Night-time capture of ‘monster’ breaks pending world record
After a recent day of fishing, in stormy waves and fading daylight, guide Wesley Brough tried another throw and threw a ‘monster’ snook that could break a 20-year-old world record.
“We were getting ready to leave when we saw mules come out of the water and decided on a final throw,” said Brough, a surf fishing guide in Cabo San Lucas, Mexico, said For The Win Outdoors. “I thought it was another rooster fish. Knowing that there was not enough light for a good photo, I decided to mount him on horseback and have him let go.
“The fish was on the beach in about six minutes and it was definitely not a rooster. To our surprise, it was a snook monster like none of us had ever seen before.
The Pacific white snook, captured on June 28, weighed 51 pounds and 4.8 ounces on a certified scale in town. The International Game Fish Assn. world record amounts to 47 pounds, 8 ounces. This fish was also caught off Cabo San Lucas on July 4, 2001.
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Snook catches are rare on the beaches of Cabo San Lucas. Brough, owner of Cabo Surfcaster guide service, fished for rooster with Matt Strehle on the Pacific side of the tip of Baja California, in the waves generated by Hurricane Enrique far to the south.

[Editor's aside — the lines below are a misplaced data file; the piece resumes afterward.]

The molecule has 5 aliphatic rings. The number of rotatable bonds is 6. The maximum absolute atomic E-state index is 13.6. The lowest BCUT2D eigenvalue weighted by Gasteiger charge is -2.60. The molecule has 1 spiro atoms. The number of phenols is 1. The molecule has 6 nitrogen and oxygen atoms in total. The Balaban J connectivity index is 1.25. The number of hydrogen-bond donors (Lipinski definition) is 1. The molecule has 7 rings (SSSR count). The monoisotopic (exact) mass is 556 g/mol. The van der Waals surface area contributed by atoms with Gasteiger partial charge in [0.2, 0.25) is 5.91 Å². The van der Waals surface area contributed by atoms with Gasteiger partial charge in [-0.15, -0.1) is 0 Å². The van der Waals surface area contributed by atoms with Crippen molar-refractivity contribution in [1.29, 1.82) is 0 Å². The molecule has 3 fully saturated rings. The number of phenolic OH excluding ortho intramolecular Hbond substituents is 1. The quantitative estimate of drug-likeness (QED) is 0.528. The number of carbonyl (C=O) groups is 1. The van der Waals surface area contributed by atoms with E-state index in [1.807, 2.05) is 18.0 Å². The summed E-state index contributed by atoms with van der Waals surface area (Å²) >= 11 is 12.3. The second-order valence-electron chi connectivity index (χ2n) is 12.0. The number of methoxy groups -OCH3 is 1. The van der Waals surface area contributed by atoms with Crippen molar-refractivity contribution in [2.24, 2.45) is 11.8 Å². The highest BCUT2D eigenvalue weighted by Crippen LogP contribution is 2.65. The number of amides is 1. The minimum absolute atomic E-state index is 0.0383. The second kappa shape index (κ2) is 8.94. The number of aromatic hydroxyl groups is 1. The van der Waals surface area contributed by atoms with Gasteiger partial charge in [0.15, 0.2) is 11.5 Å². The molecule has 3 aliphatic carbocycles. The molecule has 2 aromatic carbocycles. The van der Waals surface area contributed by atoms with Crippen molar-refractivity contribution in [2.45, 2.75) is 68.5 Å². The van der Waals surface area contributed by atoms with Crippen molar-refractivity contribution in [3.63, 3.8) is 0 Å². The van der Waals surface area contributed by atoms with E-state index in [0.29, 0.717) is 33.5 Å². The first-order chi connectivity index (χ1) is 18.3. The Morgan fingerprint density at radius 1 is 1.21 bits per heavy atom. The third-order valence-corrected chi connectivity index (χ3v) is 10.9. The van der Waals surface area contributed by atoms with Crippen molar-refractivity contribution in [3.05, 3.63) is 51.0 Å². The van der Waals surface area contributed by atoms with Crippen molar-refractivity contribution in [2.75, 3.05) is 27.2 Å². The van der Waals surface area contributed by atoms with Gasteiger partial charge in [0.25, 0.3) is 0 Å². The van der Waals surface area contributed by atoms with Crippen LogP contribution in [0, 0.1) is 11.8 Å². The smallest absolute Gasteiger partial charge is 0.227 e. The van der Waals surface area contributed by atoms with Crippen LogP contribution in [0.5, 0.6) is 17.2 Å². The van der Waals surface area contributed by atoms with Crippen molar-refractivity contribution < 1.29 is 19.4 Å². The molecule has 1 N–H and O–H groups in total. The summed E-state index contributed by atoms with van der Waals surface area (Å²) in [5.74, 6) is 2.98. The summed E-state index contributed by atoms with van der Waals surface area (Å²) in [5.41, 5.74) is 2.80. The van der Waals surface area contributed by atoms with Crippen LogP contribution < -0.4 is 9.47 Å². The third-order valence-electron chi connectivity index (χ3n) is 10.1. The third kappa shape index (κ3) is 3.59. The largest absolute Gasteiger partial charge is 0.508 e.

“The winds were 25 to 30 mph and the storm waves were stacked four or five waves deep,” Brough said. “The only thing we had for us was that the water was hot and there was bait in the area.”
Brough and Strehle would throw lures past the waves and quickly retrieve them to mimic fleeing baitfish. They were targeting roosters for photo capture and release opportunities.
“As the sun went down we started to see the bait get very nervous and we threw the waves into the bait,” Brough recalls. “I got hit right away on a big Savagegear stickbait and passed the rod and it ended up being a 50-55 pound rooster.
“After photos and a quick release, we ended up repeating the process three throws later with a 45-pound rooster and a 25-pound jack crevalle.”
Brough’s next cast, in near darkness, produced the snook shot. He said he would have released the fish but it was caught deep in the throat and would not have survived.
At Instagram he described the snook, which measured 50 inches with a circumference of 30 inches, as a “sea monster.”
Brough said he fought the fish under IGFA rules and submitted a record request. The IGFA usually makes a decision after several weeks.
– Images showing Wesley Brough with his giant snook courtesy of Cabo Surfcaster